ASSESSING PROSPECTIVE HIGH SCHOOL TEACHERS’ UNDERSTANDING OF STATISTICAL HYPOTHESES
In spite that statistical tests are widely used in research, its interpretation and application have been discussed in the past 50 years. An explanation of this paradox is that statistical tests are difficult, because performing these tests requires students to understand and be able to relate many abstract concepts such as those of parameter and statistics, sampling distribution, level of significance, null and alternative hypotheses, and p-value.
Most previous research on this topic deals with understanding the concepts of level of significance and p-values and has described many related misconceptions. However, there is also confusion between the roles of null and alternative hypotheses; other students state their hypotheses in terms of the sample statistics (for example, the sample mean) instead of using the parameter (the sample population), set non complementary hypotheses or else the hypotheses do not cover the parametric space.
Statistical tests have been included in the Spanish high school curriculum periodically, as well as in the test that are compulsory for students to enter University (University Entrance Tests, UET). Moreover a basic knowledge of this topic as well as elementary competence in solving simple tests problems are important for high school teachers, since results of applying statistical tests often appear in educational research papers. However, the statistical knowledge of those preparing to become mathematical teachers in this educational level in the past years is varied, because due to the economic crisis, their background is not always a Bachelor in Mathematics or Statistics, but include a variety of different previous studies. A poor competence of prospective teachers with statistical tests may easily be transmitted to their students, who will reproduce the errors described in the previous paragraphs.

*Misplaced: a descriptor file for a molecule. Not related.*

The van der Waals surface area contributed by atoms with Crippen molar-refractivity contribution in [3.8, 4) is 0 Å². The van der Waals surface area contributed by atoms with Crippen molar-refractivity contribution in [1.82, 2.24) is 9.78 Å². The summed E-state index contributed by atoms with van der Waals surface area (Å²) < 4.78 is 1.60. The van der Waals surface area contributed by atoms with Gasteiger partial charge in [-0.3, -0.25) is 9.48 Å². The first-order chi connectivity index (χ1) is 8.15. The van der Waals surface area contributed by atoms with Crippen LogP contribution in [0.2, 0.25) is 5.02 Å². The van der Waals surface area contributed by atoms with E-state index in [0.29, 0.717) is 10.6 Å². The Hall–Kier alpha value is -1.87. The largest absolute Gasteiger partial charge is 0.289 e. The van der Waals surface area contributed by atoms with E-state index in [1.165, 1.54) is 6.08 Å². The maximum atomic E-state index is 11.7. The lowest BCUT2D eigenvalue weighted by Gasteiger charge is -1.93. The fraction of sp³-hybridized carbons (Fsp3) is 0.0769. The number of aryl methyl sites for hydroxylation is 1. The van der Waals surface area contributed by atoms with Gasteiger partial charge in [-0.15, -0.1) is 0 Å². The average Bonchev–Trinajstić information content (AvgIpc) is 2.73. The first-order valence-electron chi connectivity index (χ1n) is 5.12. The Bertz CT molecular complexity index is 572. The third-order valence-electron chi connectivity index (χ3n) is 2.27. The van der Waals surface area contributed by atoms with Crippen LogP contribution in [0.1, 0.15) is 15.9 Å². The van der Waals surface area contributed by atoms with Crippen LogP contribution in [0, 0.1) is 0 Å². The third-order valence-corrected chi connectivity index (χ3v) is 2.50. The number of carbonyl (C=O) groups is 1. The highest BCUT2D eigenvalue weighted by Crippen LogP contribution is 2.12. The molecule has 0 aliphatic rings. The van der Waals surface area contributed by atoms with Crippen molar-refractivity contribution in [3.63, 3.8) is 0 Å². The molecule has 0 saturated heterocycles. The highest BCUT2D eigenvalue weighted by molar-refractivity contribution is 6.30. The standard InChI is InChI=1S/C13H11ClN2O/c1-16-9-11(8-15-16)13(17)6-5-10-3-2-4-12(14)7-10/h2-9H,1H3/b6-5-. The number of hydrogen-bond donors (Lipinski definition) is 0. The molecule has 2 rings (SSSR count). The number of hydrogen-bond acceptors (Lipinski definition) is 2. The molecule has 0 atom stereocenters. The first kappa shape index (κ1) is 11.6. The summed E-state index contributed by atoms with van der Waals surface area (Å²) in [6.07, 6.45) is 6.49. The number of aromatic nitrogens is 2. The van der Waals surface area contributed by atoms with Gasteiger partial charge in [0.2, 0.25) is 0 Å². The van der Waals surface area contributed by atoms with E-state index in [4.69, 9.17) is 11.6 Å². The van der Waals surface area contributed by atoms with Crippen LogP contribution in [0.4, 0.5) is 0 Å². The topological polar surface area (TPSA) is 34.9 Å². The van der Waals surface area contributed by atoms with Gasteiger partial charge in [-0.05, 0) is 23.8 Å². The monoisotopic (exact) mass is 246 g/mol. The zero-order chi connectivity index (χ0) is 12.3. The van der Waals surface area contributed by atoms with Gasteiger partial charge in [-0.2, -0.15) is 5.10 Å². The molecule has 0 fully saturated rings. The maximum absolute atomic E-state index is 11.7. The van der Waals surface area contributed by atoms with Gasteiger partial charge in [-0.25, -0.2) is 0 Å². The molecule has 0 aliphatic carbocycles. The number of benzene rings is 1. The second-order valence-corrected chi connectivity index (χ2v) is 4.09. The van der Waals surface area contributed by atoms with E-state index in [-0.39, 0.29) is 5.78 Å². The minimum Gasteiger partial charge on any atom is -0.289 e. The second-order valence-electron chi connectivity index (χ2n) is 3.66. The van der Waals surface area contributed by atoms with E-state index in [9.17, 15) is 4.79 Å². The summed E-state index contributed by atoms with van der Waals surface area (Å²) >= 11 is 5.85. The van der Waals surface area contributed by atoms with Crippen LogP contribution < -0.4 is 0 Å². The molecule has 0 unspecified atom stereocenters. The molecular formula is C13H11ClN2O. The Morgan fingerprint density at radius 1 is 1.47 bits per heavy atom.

Taking into account these considerations, the aim of this research was assessing prospective high school understanding of hypotheses in statistical tests. In this paper we describe the responses to an open-ended problem, similar to those proposed at the UET for high school students in the past years. The sample consists of 73 students preparing to become secondary and high school mathematics teacher in the Master of Secondary School Teachers, specialty of mathematics, which is compulsory for those who want to apply for a position as mathematics teacher in Spain.
A qualitative analysis of the responses in a question where the participants were requested to describe the hypotheses in a statistical test provided the following categories of responses:
1. Correct hypotheses and notation (70.7% participants).
2. Correct hypotheses verbally established or using incorrect notation (8%).
3. Errors in establishing the hypotheses, such as hypotheses that does not cover the parametric space, exchanging the null and alternative hypotheses, setting the hypotheses in terms of the sample statistics, including the hypothetical value in the alternative hypotheses, or setting non-mutually exclusive hypotheses or non-complementary hypotheses (21.3%).
Although the majority of students provided correct hypotheses, only 60,8% established the correct critical region consistently with the established hypotheses and only 31,1% correctly finished the whole procedure. Consequently, it is important to organise educational activities directed to help teachers increase their statistical knowledge concerning statistical tests.